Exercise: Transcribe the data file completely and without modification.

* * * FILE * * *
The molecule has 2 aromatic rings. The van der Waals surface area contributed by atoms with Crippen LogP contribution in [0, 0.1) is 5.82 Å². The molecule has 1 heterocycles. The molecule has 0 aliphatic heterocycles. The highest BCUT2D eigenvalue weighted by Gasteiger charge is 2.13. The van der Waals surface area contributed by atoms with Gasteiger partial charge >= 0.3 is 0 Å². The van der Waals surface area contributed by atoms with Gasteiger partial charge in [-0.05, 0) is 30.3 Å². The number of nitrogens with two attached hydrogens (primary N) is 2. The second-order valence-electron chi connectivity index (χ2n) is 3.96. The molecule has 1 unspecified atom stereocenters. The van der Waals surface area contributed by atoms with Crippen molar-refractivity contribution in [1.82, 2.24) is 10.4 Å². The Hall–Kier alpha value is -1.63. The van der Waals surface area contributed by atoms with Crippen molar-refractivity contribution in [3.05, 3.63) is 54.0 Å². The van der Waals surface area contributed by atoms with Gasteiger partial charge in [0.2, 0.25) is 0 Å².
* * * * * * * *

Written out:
The molecule has 2 aromatic rings. The van der Waals surface area contributed by atoms with Crippen LogP contribution in [0, 0.1) is 5.82 Å². The molecule has 1 heterocycles. The molecule has 0 aliphatic heterocycles. The highest BCUT2D eigenvalue weighted by Gasteiger charge is 2.13. The van der Waals surface area contributed by atoms with Gasteiger partial charge >= 0.3 is 0 Å². The van der Waals surface area contributed by atoms with Gasteiger partial charge in [-0.05, 0) is 30.3 Å². The number of nitrogens with two attached hydrogens (primary N) is 2. The second-order valence-electron chi connectivity index (χ2n) is 3.96. The molecule has 1 unspecified atom stereocenters. The van der Waals surface area contributed by atoms with Crippen molar-refractivity contribution in [1.82, 2.24) is 10.4 Å². The Hall–Kier alpha value is -1.63. The van der Waals surface area contributed by atoms with Crippen molar-refractivity contribution in [3.05, 3.63) is 54.0 Å². The van der Waals surface area contributed by atoms with Gasteiger partial charge in [0.2, 0.25) is 0 Å².